Div­i­dend flow

Finweek English Edition - - INVESTMENT - Simon Brown is a Fin­week con­trib­u­tor and heads ju­s­tonelap.com, a free re­source of f inan­cial in­for­ma­tion and in­vest­ment ed­u­ca­tion. *The writer holds shares in MTN.

Iam a huge fan of div­i­dends, I love the f low of what I call “free money”, and the email no­ti­fi­ca­tions from my bro­ker about div­i­dends ar­riv­ing al­ways brighten up my day. With that in mind t wo re­cent events pro­voked this col­umn.

First, War­ren Buf­fett’s let­ter to Berk­shire Hath­away share­hold­ers (you’ll find it at berk­shire­hath­away.com and it is re­quired read­ing) and sec­ond the abrupt change in div­i­dend pol­icy at MTN*.

Buf­fett writes how he loves div­i­dends and al­ways wants as much div­i­dend f low from the com­pa­nies he has a stake in, yet Berk­shire Hath­away has never paid a div­i­dend and plans never to pay one. He goes into de­tail as to why he thinks this is the cor­rect de­ci­sion, in short he says it is in the share­hold­ers’ in­ter­ests.

His f irst point is that share­hold­ers have dif­fer­ent in­come re­quire­ments from their in­vest­ments and a div­i­dend pol­icy is a one size fits all. So, in short, a share­holder is bet­ter off sell­ing stock to fund his in­come re­quire­ments as he then has to­tal con­trol over how much in­come he gets. Buf­fett adds that, as­sum­ing good man­age­ment, the com­pany is bet t er of f keep­ing t he money it would oth­er­wise pay out as div­i­dends t o grow the busi­ness. If the com­pany gets it right and grows the busi­ness and prof­its, this will re­sult in a faster-in­creas­ing stock price that en­ables the sale of shares for in­come pur­poses. Fur­ther, those who don’t im­me­di­ately need the in­come are fur­ther re­warded as they watch their share val­ues in­crease. He does the sums and the ar­gu­ment is sound – but with some as­sump­tions. He runs the num­bers that show that share sales in­stead of div­i­dend pay­ments ac­tu­ally make you richer over time.

Tax is a lo­cal is­sue, we pay a 15% Div­i­dend With­hold­ing Tax, which is higher than the top rated Cap­i­tal Gains tax (13.3% with the first R30 000 ev­ery year tax free) so that cer­tainly works in in­vestors’ favour.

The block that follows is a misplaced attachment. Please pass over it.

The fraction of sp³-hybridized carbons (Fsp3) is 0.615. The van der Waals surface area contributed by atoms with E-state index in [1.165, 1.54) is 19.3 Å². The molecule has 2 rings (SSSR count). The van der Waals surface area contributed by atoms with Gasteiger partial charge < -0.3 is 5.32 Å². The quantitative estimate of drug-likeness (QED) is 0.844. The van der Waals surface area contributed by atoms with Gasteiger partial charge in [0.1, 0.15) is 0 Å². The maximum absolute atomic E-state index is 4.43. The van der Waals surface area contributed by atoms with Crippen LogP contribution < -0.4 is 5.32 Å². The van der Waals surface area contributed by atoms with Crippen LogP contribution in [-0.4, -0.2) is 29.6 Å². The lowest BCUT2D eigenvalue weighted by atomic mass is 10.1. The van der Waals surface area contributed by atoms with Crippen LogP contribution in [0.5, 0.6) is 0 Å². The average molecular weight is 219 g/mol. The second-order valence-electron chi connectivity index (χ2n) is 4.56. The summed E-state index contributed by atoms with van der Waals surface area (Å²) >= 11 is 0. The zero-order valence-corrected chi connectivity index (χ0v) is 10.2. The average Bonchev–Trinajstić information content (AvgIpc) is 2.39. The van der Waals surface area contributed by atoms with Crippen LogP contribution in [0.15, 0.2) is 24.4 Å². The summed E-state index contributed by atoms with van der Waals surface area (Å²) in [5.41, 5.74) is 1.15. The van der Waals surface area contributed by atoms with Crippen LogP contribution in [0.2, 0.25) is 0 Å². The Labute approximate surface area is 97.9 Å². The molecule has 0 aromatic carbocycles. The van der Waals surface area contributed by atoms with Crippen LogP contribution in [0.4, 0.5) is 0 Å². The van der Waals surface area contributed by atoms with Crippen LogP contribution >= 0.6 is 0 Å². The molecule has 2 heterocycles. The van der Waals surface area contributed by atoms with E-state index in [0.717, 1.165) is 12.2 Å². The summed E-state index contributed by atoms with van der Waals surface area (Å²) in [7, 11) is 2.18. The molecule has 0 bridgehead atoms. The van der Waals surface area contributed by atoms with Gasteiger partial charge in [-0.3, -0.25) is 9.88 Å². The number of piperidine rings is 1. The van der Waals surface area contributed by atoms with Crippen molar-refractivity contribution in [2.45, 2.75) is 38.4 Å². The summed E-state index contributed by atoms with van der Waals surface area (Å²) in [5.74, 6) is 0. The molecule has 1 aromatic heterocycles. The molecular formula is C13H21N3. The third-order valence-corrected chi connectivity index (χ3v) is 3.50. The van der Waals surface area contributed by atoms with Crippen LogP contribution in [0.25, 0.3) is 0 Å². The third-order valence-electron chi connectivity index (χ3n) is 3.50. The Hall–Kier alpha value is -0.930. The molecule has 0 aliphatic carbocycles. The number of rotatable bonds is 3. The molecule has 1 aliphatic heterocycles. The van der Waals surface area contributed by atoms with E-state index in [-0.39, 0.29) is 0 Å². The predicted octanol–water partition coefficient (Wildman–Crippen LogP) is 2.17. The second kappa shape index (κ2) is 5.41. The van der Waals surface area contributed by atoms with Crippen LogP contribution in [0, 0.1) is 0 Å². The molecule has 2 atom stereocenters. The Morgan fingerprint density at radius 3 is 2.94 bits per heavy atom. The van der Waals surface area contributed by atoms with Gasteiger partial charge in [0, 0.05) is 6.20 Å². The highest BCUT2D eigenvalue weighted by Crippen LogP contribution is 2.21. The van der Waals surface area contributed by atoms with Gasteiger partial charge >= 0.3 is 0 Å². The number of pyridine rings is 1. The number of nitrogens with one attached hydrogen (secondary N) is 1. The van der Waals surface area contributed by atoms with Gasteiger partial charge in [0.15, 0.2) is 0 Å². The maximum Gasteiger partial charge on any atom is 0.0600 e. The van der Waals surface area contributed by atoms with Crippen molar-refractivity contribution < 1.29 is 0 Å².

So the big­ger is­sue is; will man­age­ment use the re­tained prof its wisely? Let’s as­sume you have in­vested in a qual­ity man­age­ment team so that’s not a worry. Then the last point, a com­pany with a niche fo­cus may strug­gle to in­vest the money in its field of busi­ness – but in a global econ­omy that should also not be a prob­lem.

Bot­tom l i ne, Buf­fett has got me se­ri­ously think­ing about my love of div­i­dends, but how do we change the over­all mind­set lo­cally? Frankly we’re un­likely to.

The other is­sue was the re­cent MTN re­sults. The the­ory is that a fast-grow­ing com­pany will re­tain most of the profit paying a mod­est div­i­dend as it needs the money to fund ex­pan­sion, and this cer­tainly was the case with MTN. Then at some stage in a com­pany’s life cy­cle growth op­por­tu­ni­ties start to slow and it starts to pay higher div­i­dends as it doesn’t need the ex­tra cash as much. MTN was a growth stock with a low div­i­dend that would have ma­tured into a higher div­i­dend payer but much of the mar­ket ex­pected that change to be a num­ber of years off as it con­tin­ued to ex­pand glob­ally .

How­ever, in the re­sults for De­cem­ber 2010 it in­creased the div­i­dend pay­out ra­tio to 55% (per­cent­age of prof­its be­ing paid out as div­i­dends). This was ear­lier than ex­pected and the mar­ket loved it, now we had growth with div­i­dend. Then the De­cem­ber 2012 re­sults had an abrupt about turn as MTN an­nounced a change in div­i­dend pol­icy to div­i­dendto-ab­so­lute growth. In other words, no more 55% of profit, rather an in­crease of 5% to 15% for the next three years at the to­tal dis­cre­tion of the board. This is a huge change and one won­ders if it didn’t move to a higher 55% pay­out ra­tio too soon? Cer­tainly that seems to be the case.

As a share­holder in MTN and with Buf­fett’s words ring­ing in my ears, I’m happy enough with the de­ci­sion – but it does sug­gest a board that may have made the wrong call in 2010?

War­ren Buf­fett

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